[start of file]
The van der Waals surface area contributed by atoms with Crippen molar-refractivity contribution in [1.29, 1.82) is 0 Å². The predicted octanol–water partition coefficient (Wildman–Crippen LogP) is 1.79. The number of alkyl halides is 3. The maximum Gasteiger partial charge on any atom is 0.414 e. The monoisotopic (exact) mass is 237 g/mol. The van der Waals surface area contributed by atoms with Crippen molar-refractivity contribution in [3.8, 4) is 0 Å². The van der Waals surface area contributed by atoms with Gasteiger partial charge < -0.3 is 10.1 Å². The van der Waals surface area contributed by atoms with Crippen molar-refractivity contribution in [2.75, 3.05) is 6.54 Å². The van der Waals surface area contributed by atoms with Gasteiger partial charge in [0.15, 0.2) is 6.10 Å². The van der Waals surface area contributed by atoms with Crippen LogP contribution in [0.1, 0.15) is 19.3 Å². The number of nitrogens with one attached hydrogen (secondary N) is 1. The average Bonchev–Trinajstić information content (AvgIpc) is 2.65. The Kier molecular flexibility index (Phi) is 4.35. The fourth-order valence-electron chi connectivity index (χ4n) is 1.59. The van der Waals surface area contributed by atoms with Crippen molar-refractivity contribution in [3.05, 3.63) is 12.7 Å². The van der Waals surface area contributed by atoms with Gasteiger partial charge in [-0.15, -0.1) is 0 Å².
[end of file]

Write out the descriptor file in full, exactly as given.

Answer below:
The van der Waals surface area contributed by atoms with Crippen molar-refractivity contribution in [1.29, 1.82) is 0 Å². The predicted octanol–water partition coefficient (Wildman–Crippen LogP) is 1.79. The number of alkyl halides is 3. The maximum Gasteiger partial charge on any atom is 0.414 e. The monoisotopic (exact) mass is 237 g/mol. The van der Waals surface area contributed by atoms with Crippen molar-refractivity contribution in [3.8, 4) is 0 Å². The van der Waals surface area contributed by atoms with Gasteiger partial charge < -0.3 is 10.1 Å². The van der Waals surface area contributed by atoms with Crippen molar-refractivity contribution in [2.75, 3.05) is 6.54 Å². The van der Waals surface area contributed by atoms with Gasteiger partial charge in [0.15, 0.2) is 6.10 Å². The van der Waals surface area contributed by atoms with Crippen LogP contribution in [0.1, 0.15) is 19.3 Å². The number of nitrogens with one attached hydrogen (secondary N) is 1. The average Bonchev–Trinajstić information content (AvgIpc) is 2.65. The Kier molecular flexibility index (Phi) is 4.35. The fourth-order valence-electron chi connectivity index (χ4n) is 1.59. The van der Waals surface area contributed by atoms with Crippen molar-refractivity contribution in [3.05, 3.63) is 12.7 Å². The van der Waals surface area contributed by atoms with Gasteiger partial charge in [-0.15, -0.1) is 0 Å².